BLOGS

<i>Iron Man 2</i>: Anything But an Empty Suit

Well, that's it. The backlash has begun. Against the Iron Man franchise (although not the first movie, which is apparently unimpeachable), against Marvel's slow build to The Avengers (which is really only touched on twice in the new film, briefly) and against Robert Downey, Jr. himself, who is apparently too obnoxious, although they may have him confused with the character he plays. I'll admit that I had my own doubts going into this second installment since I do recognize the greatness of the original and since Marvel hasn't had the best luck with getting their comic book characters firmly established as film characters on par with the likes of James Bond, Indiana Jones and Harry Potter. But from the perspective of a long-time, die-hard fan of ol' Shellhead, I thought director Jon Favreau, screenwriter Justin Theroux and RDJ and the rest of the cast delivered a sharp, entertaining follow-up despite some cracks in the armor.

If Tony Stark seems a little too self-absorbed in this film, he has a very good reason -- he's dying. (Relax, not a spoiler -- you find that out almost immediately.) The chest piece he invented to protect his heart is slowly killing him, and his veins are turning black from his chest up into his neck. So he understandably gets frustrated in Senate hearings when a politician (Garry Shandling) demands he turn over the Iron Man armor, leading him to rashly hand the reins of Stark Industries to his secretary Pepper Potts (Gwyneth Paltrow) when he no longer feels like dealing with it. He belittles his rival Justin Hammer (Sam Rockwell) because he's tired of the man's insufferable one-upmanship, and he flirts relentlessly with his new assistant Natalie Rushman, because... well, because she's played by Scarlett Johansson. There is a reason for his foolhardiness, and it all has to do with his inability to save his own life.

Ultimately, it leads to drinking, which is a famous addiction of Stark's in the comics. But whereas in the books the alcoholism derives from Stark's business failures and failures as a hero, here it's been deftly combined with the sickness storyline, possibly inspired by the time in the comics where Stark's suit caused him debilitating nerve damage. It's a clever way to make two slow-burning comic-book plots manageable for the screen, and it also sets up a third -- the schism between Stark and his best friend, James Rhodes (Don Cheadle). After falling out with a drunk Tony, Cheadle falls in with Hammer, who unbeknownst to him has already allied himself with brilliant (albeit insane) scientist Ivan Vanko (Mickey Rourke) to show Stark what's what. But when Vanko's whip-based idea of revenge goes beyond Hammer's petty rivalry, Stark and Rhodes must team up to stop him.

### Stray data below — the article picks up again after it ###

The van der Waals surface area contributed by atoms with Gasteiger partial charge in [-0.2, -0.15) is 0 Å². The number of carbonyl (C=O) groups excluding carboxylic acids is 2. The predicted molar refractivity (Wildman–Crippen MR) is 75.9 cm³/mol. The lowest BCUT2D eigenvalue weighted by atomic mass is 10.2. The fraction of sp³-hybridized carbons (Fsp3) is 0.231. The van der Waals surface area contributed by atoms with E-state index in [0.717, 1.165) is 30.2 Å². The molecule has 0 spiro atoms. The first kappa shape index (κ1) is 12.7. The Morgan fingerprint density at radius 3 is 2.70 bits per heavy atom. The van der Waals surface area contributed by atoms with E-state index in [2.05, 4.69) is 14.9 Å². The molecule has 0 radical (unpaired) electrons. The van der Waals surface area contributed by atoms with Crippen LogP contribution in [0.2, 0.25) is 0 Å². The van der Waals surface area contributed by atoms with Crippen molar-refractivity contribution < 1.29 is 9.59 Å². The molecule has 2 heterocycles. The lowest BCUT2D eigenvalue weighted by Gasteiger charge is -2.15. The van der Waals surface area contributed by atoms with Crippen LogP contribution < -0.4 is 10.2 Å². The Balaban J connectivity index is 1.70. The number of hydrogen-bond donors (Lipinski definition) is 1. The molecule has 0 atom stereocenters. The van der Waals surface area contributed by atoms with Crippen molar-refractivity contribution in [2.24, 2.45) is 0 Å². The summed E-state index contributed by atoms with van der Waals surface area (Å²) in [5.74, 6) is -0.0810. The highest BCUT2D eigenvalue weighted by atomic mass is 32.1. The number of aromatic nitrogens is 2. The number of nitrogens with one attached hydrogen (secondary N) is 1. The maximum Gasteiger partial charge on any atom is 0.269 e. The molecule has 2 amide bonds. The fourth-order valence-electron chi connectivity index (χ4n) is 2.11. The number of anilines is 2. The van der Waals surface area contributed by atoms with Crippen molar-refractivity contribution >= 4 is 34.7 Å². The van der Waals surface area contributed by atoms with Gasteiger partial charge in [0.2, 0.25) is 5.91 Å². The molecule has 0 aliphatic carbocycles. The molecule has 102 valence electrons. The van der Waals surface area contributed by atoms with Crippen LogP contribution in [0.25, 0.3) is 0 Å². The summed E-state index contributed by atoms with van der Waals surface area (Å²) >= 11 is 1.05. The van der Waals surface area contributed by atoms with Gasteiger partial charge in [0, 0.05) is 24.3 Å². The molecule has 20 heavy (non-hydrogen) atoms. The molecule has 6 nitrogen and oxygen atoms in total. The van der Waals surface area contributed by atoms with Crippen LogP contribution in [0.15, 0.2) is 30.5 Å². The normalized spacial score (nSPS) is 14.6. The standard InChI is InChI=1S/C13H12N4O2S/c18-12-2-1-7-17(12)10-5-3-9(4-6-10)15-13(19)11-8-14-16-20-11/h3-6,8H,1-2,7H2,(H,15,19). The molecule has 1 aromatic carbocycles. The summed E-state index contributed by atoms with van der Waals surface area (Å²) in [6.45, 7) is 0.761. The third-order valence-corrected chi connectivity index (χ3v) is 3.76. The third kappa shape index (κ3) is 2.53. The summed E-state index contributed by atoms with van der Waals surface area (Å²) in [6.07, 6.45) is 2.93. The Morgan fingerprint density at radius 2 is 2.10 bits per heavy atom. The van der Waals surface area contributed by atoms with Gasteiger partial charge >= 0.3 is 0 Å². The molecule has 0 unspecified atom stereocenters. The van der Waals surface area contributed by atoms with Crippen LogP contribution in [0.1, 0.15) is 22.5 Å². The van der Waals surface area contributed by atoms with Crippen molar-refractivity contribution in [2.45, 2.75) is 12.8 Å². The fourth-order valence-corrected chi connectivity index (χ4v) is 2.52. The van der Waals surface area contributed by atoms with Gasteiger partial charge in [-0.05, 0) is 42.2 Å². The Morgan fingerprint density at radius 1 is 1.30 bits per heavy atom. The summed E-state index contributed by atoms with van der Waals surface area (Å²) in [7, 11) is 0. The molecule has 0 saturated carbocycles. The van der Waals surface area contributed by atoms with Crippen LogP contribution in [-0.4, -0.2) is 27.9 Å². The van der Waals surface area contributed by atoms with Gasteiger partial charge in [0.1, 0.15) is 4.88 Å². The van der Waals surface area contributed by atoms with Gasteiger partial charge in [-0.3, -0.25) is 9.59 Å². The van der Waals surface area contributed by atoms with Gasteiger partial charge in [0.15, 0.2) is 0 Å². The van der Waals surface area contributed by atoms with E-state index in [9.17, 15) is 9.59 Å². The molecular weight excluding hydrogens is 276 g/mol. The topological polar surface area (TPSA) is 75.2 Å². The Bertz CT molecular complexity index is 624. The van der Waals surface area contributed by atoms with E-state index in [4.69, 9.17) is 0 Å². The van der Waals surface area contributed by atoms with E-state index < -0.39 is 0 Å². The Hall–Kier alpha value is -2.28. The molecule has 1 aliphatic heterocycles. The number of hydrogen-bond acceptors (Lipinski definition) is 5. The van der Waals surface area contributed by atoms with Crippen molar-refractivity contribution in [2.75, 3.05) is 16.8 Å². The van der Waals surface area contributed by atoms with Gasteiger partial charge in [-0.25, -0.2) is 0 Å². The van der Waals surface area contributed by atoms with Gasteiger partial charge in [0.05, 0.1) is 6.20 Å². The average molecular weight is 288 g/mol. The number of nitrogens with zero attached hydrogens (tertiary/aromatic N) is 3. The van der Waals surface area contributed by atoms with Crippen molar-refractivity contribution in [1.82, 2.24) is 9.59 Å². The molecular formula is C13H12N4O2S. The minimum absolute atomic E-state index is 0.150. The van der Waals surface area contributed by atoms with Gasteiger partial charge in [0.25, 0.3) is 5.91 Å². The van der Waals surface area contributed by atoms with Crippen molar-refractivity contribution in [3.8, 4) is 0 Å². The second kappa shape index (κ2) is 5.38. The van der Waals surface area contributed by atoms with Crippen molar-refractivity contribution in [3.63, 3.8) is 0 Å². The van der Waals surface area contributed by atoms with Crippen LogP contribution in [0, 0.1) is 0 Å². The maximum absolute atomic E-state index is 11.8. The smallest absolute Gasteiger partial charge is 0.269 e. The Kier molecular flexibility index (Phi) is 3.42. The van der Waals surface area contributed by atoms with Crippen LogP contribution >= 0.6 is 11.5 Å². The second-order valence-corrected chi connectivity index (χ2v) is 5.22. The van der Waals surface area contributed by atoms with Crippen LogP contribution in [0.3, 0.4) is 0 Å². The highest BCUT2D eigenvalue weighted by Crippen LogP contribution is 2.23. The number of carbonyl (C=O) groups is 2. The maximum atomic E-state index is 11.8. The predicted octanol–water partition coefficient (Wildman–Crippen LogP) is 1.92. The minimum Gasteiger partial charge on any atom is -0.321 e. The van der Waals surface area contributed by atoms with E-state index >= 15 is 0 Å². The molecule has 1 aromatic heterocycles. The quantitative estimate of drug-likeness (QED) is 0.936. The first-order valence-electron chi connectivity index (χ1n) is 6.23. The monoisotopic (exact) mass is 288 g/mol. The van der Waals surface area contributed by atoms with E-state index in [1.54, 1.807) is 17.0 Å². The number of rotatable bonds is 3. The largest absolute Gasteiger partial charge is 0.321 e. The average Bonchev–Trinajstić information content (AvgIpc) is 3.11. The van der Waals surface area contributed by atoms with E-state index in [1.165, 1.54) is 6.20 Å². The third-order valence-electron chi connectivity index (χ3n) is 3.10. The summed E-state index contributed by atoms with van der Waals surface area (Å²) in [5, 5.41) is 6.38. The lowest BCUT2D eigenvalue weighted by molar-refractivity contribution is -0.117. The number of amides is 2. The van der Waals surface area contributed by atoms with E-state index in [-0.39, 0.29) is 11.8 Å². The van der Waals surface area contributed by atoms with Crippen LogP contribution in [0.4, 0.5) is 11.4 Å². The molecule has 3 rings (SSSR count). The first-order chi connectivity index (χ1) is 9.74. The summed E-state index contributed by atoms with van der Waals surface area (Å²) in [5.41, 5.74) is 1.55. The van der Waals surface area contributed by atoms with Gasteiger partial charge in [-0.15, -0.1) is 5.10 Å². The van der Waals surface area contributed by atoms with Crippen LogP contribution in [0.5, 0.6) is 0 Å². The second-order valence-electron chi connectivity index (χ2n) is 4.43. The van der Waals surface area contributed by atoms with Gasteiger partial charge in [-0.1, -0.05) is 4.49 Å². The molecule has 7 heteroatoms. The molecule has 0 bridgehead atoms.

Complaints about the film include "too much action" and "not enough action," and I think the truth lies in the middle. The balance between edge-of-your seat action sequences and quiet, reflective moments allows us to spend some time with the characters and learn how they're feeling -- and how they feel about each other -- in between high-octane AC/DC music videos and Rock'Em-Sock'Em Robot matches. Not that the special effects are all mindless. The inevitable Stark/Rhodes armored fistfight, to the tune of Daft Punk's "Robot Rock," is simultaneously sad, awesome and hilarious, and even having seen most of Whiplash's racetrack assault on Iron Man in the trailers doesn't make it any less beautiful, in its own way.

Performance-wise, Sam Rockwell steals every scene as Hammer, bragging to Stark even as he looks like he wants to be invited to dinner. Rourke admittedly doesn't have much to do, but he's hypnotic to watch, even when he's just working on crazy tech and feeding his cockatoo. Cheadle's Rhodey is gloomy whenever he's actively opposing his friend, but he can be funny, as well, and his sunny-day banter with Stark is entertaining. Paltrow is a weak spot, as her Pepper is a bit whiny and grating at times, but Johansson is surprisingly unoffensive as the new girl, and her fight scenes towards the end are as sleek and stylish as her wardrobe. And RDJ, of course, is in full effect, making cockiness seem charming and rudeness seem almost appropriate, and proving that a hero doesn't have to be a soft-spoken nice guy in order to get the job done.

Find out what the future holds for Tony Stark and Black Widow on the big screen.

Look back at the best quotes and quips from Iron Man 2.

If you're worried about keeping track of everybody, check out our guide to the characters of Iron Man 2. Then see why we think Iron Man 3 is gonna suck! And let us know what you thought of the movie below!

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